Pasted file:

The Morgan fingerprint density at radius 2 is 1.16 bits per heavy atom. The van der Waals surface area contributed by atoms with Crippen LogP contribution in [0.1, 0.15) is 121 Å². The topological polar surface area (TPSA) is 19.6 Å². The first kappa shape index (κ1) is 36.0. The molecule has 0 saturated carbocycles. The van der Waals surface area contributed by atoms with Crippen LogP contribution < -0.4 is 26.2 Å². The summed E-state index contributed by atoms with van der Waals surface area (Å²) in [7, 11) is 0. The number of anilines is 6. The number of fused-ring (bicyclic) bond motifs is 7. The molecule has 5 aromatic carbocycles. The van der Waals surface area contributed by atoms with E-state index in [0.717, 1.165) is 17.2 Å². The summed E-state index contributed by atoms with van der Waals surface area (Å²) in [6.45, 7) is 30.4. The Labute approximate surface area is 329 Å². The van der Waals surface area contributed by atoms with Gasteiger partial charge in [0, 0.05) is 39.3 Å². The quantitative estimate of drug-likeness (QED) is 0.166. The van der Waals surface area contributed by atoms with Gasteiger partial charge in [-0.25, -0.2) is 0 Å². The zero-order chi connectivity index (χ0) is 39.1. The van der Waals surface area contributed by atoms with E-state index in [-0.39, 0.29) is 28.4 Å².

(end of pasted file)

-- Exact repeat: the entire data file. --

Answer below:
The Morgan fingerprint density at radius 2 is 1.16 bits per heavy atom. The van der Waals surface area contributed by atoms with Crippen LogP contribution in [0.1, 0.15) is 121 Å². The topological polar surface area (TPSA) is 19.6 Å². The first kappa shape index (κ1) is 36.0. The molecule has 0 saturated carbocycles. The van der Waals surface area contributed by atoms with Crippen LogP contribution < -0.4 is 26.2 Å². The summed E-state index contributed by atoms with van der Waals surface area (Å²) in [7, 11) is 0. The number of anilines is 6. The number of fused-ring (bicyclic) bond motifs is 7. The molecule has 5 aromatic carbocycles. The van der Waals surface area contributed by atoms with E-state index in [0.717, 1.165) is 17.2 Å². The summed E-state index contributed by atoms with van der Waals surface area (Å²) in [6.45, 7) is 30.4. The Labute approximate surface area is 329 Å². The van der Waals surface area contributed by atoms with Gasteiger partial charge in [0, 0.05) is 39.3 Å². The quantitative estimate of drug-likeness (QED) is 0.166. The van der Waals surface area contributed by atoms with Gasteiger partial charge in [-0.25, -0.2) is 0 Å². The zero-order chi connectivity index (χ0) is 39.1. The van der Waals surface area contributed by atoms with E-state index in [-0.39, 0.29) is 28.4 Å².